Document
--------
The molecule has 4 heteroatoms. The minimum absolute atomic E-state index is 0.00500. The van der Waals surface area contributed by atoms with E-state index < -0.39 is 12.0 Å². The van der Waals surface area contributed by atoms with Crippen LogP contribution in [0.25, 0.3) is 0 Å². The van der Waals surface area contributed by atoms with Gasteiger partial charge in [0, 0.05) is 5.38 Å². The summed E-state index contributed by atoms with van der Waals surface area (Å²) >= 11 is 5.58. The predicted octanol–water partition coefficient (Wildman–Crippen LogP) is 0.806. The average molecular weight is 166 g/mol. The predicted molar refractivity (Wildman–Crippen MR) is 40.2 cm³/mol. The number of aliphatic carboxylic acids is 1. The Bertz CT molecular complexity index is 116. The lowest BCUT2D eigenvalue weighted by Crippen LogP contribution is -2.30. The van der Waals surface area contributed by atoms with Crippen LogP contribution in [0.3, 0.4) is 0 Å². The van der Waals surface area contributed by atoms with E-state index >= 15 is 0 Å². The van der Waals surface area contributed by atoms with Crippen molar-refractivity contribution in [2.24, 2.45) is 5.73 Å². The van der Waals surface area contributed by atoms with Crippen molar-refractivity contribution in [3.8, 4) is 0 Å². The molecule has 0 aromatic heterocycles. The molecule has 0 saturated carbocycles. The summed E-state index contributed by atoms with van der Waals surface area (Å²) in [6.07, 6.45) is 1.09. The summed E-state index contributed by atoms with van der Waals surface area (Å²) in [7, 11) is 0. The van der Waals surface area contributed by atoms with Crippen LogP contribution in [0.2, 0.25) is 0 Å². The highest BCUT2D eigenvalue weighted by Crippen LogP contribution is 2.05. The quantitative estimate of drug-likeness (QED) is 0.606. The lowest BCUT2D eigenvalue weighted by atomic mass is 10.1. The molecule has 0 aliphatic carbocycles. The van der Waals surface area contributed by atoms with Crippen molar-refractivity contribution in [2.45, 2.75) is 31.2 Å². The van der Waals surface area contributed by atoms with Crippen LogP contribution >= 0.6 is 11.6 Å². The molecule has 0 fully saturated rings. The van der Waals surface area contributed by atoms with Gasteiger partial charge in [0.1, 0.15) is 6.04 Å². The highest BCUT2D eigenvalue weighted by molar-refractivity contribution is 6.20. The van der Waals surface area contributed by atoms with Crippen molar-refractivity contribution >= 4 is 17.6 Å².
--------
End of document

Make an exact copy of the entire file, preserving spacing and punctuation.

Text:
The molecule has 4 heteroatoms. The minimum absolute atomic E-state index is 0.00500. The van der Waals surface area contributed by atoms with E-state index < -0.39 is 12.0 Å². The van der Waals surface area contributed by atoms with Crippen LogP contribution in [0.25, 0.3) is 0 Å². The van der Waals surface area contributed by atoms with Gasteiger partial charge in [0, 0.05) is 5.38 Å². The summed E-state index contributed by atoms with van der Waals surface area (Å²) >= 11 is 5.58. The predicted octanol–water partition coefficient (Wildman–Crippen LogP) is 0.806. The average molecular weight is 166 g/mol. The predicted molar refractivity (Wildman–Crippen MR) is 40.2 cm³/mol. The number of aliphatic carboxylic acids is 1. The Bertz CT molecular complexity index is 116. The lowest BCUT2D eigenvalue weighted by Crippen LogP contribution is -2.30. The van der Waals surface area contributed by atoms with Crippen LogP contribution in [0.3, 0.4) is 0 Å². The van der Waals surface area contributed by atoms with E-state index >= 15 is 0 Å². The van der Waals surface area contributed by atoms with Crippen molar-refractivity contribution in [2.24, 2.45) is 5.73 Å². The van der Waals surface area contributed by atoms with Crippen molar-refractivity contribution in [3.8, 4) is 0 Å². The molecule has 0 aromatic heterocycles. The molecule has 0 saturated carbocycles. The summed E-state index contributed by atoms with van der Waals surface area (Å²) in [6.07, 6.45) is 1.09. The summed E-state index contributed by atoms with van der Waals surface area (Å²) in [7, 11) is 0. The van der Waals surface area contributed by atoms with Crippen LogP contribution in [0.2, 0.25) is 0 Å². The highest BCUT2D eigenvalue weighted by Crippen LogP contribution is 2.05. The quantitative estimate of drug-likeness (QED) is 0.606. The lowest BCUT2D eigenvalue weighted by atomic mass is 10.1. The molecule has 0 aliphatic carbocycles. The van der Waals surface area contributed by atoms with Crippen molar-refractivity contribution in [2.45, 2.75) is 31.2 Å². The van der Waals surface area contributed by atoms with Crippen LogP contribution >= 0.6 is 11.6 Å². The molecule has 0 fully saturated rings. The van der Waals surface area contributed by atoms with Gasteiger partial charge in [0.1, 0.15) is 6.04 Å². The highest BCUT2D eigenvalue weighted by molar-refractivity contribution is 6.20. The van der Waals surface area contributed by atoms with Crippen molar-refractivity contribution >= 4 is 17.6 Å².